I don’t want to even bother re-reading the book I am remembering.  I can’t even work up the enthusiasm to google the book to provide you with an author for your own edification.    Nope, the title is the book and should distant memory serve me at all, the writing wasn’t particularly good nor the concept all that alien.  The best comparison I can offer is that it was to Walden what Mindfulness training is to Meditation, a pale copy without the commitment.  Voluntary poverty was what we needed, a phony, well-supplied pursuit of status, convenience, and comfort is what we ended up with.

It is the response that I remember.  No one was interested in the least.  Some even were angry that I would dare suggest that their way was wrong.  My great shame is that I tagged along and went along.

But I think that, looking at the now, I am going to be rejected just as thoroughly as I was then.  Truth be told, I will the rejection will probably be even more forceful and anger filled.  This is simply because I am guessing that folks my age, who have played by the rules and built up their supplies of stuff will be forced down this path against their will.  Unlike the ancient fable of the ant and the grasshopper, the ants will watch their savings and plans snatched away from them and there is a fair chance that they will end up no different than the grasshoppers in that cautionary tale..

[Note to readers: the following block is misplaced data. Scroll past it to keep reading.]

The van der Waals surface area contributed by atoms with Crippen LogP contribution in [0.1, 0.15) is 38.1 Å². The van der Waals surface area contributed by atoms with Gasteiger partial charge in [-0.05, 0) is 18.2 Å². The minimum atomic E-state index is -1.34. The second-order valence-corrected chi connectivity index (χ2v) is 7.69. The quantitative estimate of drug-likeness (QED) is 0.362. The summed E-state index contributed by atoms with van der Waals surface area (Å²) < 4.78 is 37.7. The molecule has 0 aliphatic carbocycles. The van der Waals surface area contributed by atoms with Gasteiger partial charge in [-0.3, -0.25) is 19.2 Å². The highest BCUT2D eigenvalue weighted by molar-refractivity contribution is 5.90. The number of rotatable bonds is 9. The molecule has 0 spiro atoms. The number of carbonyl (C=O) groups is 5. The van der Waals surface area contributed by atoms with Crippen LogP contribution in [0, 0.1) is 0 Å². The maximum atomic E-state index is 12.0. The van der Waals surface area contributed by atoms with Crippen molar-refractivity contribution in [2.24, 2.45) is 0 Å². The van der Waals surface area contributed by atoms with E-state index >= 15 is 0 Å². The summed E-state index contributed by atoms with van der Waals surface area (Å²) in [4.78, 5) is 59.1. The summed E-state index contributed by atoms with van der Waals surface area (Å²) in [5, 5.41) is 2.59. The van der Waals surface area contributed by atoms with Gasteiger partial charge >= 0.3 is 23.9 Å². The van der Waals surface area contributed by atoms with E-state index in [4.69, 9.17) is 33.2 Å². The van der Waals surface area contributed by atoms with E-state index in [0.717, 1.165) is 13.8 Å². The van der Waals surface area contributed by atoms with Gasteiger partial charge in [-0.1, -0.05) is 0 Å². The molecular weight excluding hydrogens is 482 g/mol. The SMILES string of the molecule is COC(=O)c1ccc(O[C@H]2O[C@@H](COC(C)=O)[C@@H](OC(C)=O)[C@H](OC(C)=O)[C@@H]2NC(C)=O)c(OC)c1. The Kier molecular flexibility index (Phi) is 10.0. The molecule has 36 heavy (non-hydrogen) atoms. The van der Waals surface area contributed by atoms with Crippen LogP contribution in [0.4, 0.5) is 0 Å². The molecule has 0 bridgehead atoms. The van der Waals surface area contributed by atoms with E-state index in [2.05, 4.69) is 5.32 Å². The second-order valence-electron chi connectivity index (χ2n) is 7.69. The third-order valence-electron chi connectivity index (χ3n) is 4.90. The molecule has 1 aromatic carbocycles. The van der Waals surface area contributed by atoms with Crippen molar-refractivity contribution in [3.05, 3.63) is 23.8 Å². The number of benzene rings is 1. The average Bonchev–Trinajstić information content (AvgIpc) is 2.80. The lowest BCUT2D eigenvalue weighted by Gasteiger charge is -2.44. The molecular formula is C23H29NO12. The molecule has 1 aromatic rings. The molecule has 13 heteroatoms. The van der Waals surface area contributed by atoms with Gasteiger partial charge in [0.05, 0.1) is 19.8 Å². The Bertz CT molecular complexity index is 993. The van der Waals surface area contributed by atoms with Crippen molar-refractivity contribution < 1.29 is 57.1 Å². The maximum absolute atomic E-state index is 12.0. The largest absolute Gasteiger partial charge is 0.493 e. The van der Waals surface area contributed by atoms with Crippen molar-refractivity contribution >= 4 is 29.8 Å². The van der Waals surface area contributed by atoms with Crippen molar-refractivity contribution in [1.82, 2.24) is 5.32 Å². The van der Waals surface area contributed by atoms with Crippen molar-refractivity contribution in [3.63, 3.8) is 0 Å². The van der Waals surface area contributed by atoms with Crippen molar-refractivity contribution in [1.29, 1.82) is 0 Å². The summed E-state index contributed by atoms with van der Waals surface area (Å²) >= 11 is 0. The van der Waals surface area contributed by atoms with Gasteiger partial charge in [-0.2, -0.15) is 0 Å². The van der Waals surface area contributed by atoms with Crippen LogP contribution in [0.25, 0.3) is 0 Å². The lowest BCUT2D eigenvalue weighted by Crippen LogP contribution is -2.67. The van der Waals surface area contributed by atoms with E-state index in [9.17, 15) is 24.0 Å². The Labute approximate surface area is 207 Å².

So, I am going to go forward anyway, and try to be kind and charitable.  It is not that any will starve among me and mine, but very few will still have or will be able to obtain what is currently considered their due.

Now, I suppose that I should take a moment here to explain how it wasn’t really out fault.  That the decisions and compromises that we took were forced upon us by an uncaring and demanding world.  But I am not going to do that.  Primarily because it isn’t in the least true.

I made my choices, I always knew the consequences of my actions, I just thought that I could duck out by dying at a reasonably ripe old age before the chickens came home to roost.  But current conditions make me think that the news and the world today are nothing but a bunch of chickens coming back after being ignored for these past fifty years.  In this, I am not unlike 95% of my generation.  The only difference between me and most folks out there is that they can’t believe that their way of thinking and their life choices won’t have any consequences.

We are just now starting to see the consequences gaining traction.  The world we are going into is going to be a lot less comfortable with a lot fewer amenities.  The pollution generated by a consumer economy is not magically going away anymore.  The oceans and air are not getting cleaner.  The climate system is changing in ways that even the best meteorologist doesn’t understand.  The oil that fuels the whole shebang is teetering on a downslope.